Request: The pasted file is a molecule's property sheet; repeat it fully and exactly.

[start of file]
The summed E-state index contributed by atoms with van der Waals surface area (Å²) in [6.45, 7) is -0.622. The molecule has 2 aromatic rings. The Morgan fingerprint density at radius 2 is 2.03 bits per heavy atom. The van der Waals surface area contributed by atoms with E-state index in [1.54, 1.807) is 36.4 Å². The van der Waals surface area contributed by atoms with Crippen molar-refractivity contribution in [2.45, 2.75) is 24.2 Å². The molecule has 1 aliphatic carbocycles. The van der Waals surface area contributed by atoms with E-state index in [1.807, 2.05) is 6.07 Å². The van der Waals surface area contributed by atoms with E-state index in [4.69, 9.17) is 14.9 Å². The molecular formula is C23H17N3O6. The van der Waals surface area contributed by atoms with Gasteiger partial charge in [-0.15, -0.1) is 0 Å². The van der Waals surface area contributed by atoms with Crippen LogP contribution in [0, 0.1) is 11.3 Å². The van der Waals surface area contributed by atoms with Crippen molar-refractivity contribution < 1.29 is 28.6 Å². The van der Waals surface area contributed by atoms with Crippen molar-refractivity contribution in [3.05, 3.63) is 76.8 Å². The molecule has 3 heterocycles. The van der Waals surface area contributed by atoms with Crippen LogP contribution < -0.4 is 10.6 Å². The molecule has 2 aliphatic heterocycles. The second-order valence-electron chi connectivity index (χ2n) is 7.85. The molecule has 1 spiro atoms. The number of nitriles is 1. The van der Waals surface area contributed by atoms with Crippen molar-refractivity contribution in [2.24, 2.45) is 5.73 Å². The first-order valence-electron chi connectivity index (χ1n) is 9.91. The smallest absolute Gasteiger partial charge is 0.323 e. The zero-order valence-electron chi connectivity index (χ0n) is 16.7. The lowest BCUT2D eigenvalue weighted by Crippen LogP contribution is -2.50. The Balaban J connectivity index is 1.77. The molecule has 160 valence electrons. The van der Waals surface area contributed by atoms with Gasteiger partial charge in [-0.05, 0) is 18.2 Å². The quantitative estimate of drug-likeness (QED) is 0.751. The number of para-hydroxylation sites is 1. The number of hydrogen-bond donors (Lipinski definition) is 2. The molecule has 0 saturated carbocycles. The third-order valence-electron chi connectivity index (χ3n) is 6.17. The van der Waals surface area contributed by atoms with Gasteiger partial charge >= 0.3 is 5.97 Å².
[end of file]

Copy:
The summed E-state index contributed by atoms with van der Waals surface area (Å²) in [6.45, 7) is -0.622. The molecule has 2 aromatic rings. The Morgan fingerprint density at radius 2 is 2.03 bits per heavy atom. The van der Waals surface area contributed by atoms with E-state index in [1.54, 1.807) is 36.4 Å². The van der Waals surface area contributed by atoms with Crippen molar-refractivity contribution in [2.45, 2.75) is 24.2 Å². The molecule has 1 aliphatic carbocycles. The van der Waals surface area contributed by atoms with E-state index in [1.807, 2.05) is 6.07 Å². The van der Waals surface area contributed by atoms with E-state index in [4.69, 9.17) is 14.9 Å². The molecular formula is C23H17N3O6. The van der Waals surface area contributed by atoms with Gasteiger partial charge in [-0.15, -0.1) is 0 Å². The van der Waals surface area contributed by atoms with Crippen LogP contribution in [0, 0.1) is 11.3 Å². The van der Waals surface area contributed by atoms with Crippen molar-refractivity contribution < 1.29 is 28.6 Å². The van der Waals surface area contributed by atoms with Crippen molar-refractivity contribution in [3.05, 3.63) is 76.8 Å². The molecule has 3 heterocycles. The van der Waals surface area contributed by atoms with Crippen LogP contribution < -0.4 is 10.6 Å². The molecule has 2 aliphatic heterocycles. The second-order valence-electron chi connectivity index (χ2n) is 7.85. The molecule has 1 spiro atoms. The number of nitriles is 1. The van der Waals surface area contributed by atoms with Crippen molar-refractivity contribution in [2.24, 2.45) is 5.73 Å². The first-order valence-electron chi connectivity index (χ1n) is 9.91. The smallest absolute Gasteiger partial charge is 0.323 e. The zero-order valence-electron chi connectivity index (χ0n) is 16.7. The lowest BCUT2D eigenvalue weighted by Crippen LogP contribution is -2.50. The Balaban J connectivity index is 1.77. The molecule has 160 valence electrons. The van der Waals surface area contributed by atoms with Gasteiger partial charge in [-0.05, 0) is 18.2 Å². The quantitative estimate of drug-likeness (QED) is 0.751. The number of para-hydroxylation sites is 1. The number of hydrogen-bond donors (Lipinski definition) is 2. The molecule has 0 saturated carbocycles. The third-order valence-electron chi connectivity index (χ3n) is 6.17. The van der Waals surface area contributed by atoms with Gasteiger partial charge >= 0.3 is 5.97 Å².